Dustyn McFaul – Pickering Panthers – Player Profile

Height: 6’2”

Weight: 185 Pounds

Date of birth: August 4, 2000

Hometown: Waterdown, Ontario

Position: Defence

Shoots: Left

OHL Draft: Round 13, 259 overall, 2016 Priority Selection; Round 3, 37 overall, USHL Entry Draft 

NHL Central Scouting pre-season: C Prospect

NHL Central Scouting mid-term: 196 North American Skaters

NHL Central Scouting final rank: 164 North American Skaters

Like fellow Ontario Junior Hockey League defenceman Mason Snell, Pickering Panthers blue-liner Dustyn McFaul has gained some attention as a potential late round find for the 2018 National Hockey League Entry Draft.

With an August 4, 2000 birthdate, McFaul is one of the younger players eligible for the NHL Draft. He attended the training camp of the Kingston Frontenacs of the Ontario Hockey League, but that was a tough roster to crack. When he didn’t make the cut with the Frontenacs, he needed a place to play and the Panthers came calling.

Dustyn McFaul
Dustyn McFaul of the Pickering Panthers. Photo by Ray MacAloney/OJHL Images

McFaul was named to the Canadian Junior Hockey League’s Top Prospect Game, Junior A’s version of the CHL and USHL Top Prospects Game but an injury prevented him from taking part. Being named to participate, along with the improvements he’d shown throughout the season, led to an offer from Clarkson University and a full scholarship from the Division 1 NCAA school. But it is said that it was at the Annual Governors Showcase in Buffalo N.Y. that he first caught the attention of Clarkson.

That commitment and scholarship doesn’t take effect until the 2019-2020 season leaving McFaul to make a decision for next season. He’s likely to return to the Panthers and one more season of Junior A hockey. But the USHL is still an option for him.

McFaul appeared in 38 games for the Panthers – missing 16 games due to injury and a suspension. He scored 4 goals and 15 assists during the regular season and adding a goal and a helper in 7 playoff games. He received the Ryan Annesley Award as the team’s Defenceman of the Year and named to the OJHL First All-Prospect Team.

What McFaul accomplished as a rookie in the OJHL came as quite a surprise. He quickly became a player who could eat up large minutes, averaging 28 minutes per game when I saw him. As a youngster, he was thrown into every situation, be it penalty killing, powerplay and 5v5 against the top players the opposition could throw out there.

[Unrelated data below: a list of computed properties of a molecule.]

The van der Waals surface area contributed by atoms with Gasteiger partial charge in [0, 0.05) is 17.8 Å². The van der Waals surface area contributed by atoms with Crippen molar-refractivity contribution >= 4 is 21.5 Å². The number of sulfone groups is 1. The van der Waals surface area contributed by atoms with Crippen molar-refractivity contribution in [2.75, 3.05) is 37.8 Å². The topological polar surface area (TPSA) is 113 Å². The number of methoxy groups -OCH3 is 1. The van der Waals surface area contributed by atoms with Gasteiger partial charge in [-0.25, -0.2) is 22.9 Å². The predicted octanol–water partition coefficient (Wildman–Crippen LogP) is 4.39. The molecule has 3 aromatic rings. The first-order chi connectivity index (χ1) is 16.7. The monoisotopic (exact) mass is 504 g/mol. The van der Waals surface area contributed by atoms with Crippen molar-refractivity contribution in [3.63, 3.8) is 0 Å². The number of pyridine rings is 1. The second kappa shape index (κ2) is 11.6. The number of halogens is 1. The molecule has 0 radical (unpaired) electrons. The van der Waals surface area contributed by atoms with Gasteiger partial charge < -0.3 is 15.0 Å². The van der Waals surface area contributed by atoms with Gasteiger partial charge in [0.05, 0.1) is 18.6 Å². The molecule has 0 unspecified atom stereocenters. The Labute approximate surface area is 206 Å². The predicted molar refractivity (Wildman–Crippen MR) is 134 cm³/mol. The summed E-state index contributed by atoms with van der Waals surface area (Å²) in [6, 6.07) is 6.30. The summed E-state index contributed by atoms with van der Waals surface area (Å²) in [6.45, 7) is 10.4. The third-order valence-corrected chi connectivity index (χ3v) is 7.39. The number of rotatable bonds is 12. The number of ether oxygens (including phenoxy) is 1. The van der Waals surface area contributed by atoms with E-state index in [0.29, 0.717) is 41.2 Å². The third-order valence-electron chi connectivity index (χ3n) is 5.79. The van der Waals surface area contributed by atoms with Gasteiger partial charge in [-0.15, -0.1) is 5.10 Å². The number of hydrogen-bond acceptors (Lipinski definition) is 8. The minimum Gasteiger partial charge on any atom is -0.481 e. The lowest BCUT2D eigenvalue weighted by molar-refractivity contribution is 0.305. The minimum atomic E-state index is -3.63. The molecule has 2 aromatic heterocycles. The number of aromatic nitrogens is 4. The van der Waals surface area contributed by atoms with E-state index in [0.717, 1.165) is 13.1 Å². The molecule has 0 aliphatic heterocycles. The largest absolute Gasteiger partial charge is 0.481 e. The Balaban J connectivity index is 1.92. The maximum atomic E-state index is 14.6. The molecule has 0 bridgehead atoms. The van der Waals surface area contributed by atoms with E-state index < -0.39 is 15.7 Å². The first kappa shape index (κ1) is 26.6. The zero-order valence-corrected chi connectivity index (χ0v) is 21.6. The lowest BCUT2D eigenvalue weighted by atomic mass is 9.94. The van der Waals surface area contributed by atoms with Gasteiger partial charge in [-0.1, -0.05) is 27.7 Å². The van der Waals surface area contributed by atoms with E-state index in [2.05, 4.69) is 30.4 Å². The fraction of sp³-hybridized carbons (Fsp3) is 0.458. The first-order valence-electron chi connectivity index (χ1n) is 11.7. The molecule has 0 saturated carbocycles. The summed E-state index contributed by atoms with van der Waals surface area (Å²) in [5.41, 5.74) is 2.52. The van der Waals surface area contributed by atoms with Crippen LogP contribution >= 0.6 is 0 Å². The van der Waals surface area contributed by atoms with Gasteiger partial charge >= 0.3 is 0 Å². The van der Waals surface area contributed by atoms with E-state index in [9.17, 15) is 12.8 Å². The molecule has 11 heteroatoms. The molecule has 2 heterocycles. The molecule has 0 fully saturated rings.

Not only was McFaul a leader on the blue line, but he showed excellent leadership qualities on a young Panthers squad. He is very coachable and seems to absorb what the coaches are telling him. He’s also very humble and puts aside any personal achievements and goals for those of his teammates.

At 6’2”, McFaul has good size, but will need to put in some work to add much needed bulk to his frame, something that he is aware of. It can only help him in the defensive zone when it comes to battling in those hard areas. He has an above average wing span for a player of his size and he uses it effectively. His mobility is very good and in combination with his stick skills and size, keeps players from getting to the danger areas.

Offensively, McFaul is very good at joining the rush, making very good first passes and has shown he can quarterback a powerplay. He needs to improve his shot, but it can also come along when he adds some muscle.

Above all else, the thing that stood out to me most, and talking to those around his game, it is his work ethic. It may have been a blessing in disguise for McFaul not to make the Frontenacs and the OHL at the time, and he realized that he needed to put some work in and he did. And his attitude tells him just making it isn’t good enough, he’ll continue to put that work in to improve throughout his career.

McFaul, like Snell, isn’t one of those guys that you draft hoping he can make your squad in a couple of years. He’s a project that you will need to put in some time with and realistically, if he develops into his full potential, you’re looking at 5 or 6 years away. If you are a team with a deep prospect pool, he’s the type of player you look for in the late rounds.

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